FIRE – FRIEND AND FOE
Aboriginal people managed the fuel load, hunting and
regeneration of new growth in forests using small, cool fires,
a fire management technique that continues to be employed
Fire management is a balance of reducing the impact
of fires and harnessing their ability to regenerate the native
bush. In its wild form, fire is tackled head on to protect the
forest resource and surrounding communities and property
from this raging beast.
The methods and techniques have evolved over the
years with an increased focus today on protecting the forest
firefighter. Today, fire management is approached with the
same scientific rigour that foresters bring to other aspects
of forest management, drawing on research and technology
to better predict, prevent and respond to fires.
Fire in the landscape has impacted the nature of the
forest today. Large fires on the north coast in the late 1960s
and around Eden in the 1970s resulted in large areas of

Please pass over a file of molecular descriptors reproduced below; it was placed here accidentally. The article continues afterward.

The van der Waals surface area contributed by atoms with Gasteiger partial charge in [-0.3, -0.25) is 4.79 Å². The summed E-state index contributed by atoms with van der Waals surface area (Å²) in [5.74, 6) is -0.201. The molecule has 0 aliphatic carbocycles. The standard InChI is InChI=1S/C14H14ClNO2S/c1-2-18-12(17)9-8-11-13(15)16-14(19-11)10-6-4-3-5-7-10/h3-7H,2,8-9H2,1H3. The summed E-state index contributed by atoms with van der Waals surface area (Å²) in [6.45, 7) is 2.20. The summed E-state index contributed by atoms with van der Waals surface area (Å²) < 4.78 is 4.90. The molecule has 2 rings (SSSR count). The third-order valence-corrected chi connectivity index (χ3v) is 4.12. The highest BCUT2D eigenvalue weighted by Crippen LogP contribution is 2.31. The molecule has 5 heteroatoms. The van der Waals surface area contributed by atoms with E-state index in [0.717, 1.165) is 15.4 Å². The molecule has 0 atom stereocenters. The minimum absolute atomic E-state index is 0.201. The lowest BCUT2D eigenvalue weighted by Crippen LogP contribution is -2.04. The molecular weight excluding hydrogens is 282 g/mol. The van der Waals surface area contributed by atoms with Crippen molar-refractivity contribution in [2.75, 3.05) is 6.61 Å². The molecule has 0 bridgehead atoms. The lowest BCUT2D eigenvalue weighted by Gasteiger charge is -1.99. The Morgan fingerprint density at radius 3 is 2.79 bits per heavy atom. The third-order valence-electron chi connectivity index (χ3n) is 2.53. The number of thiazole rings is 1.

even-aged regrowth which is still evident today. Significant
fires in plantations pose a real risk to the timber resource
and can have a large economic impact as seen with the Billo
Road fire around Tumut in 2006.
LEFT: Hazard reduction has long been part of forest management
and is still one of the major roles of today’s forester. This photo
depicts the use of hazard reduction burning in the Blue Mountains
at a time when travel by horseback was still commonplace amongst
RIGHT: Our native forests need fire to regenerate, which makes
managing the forests after a fire one of the most important
activities for foresters. This 1980s photo highlights the delicacy of
the environment after a fire.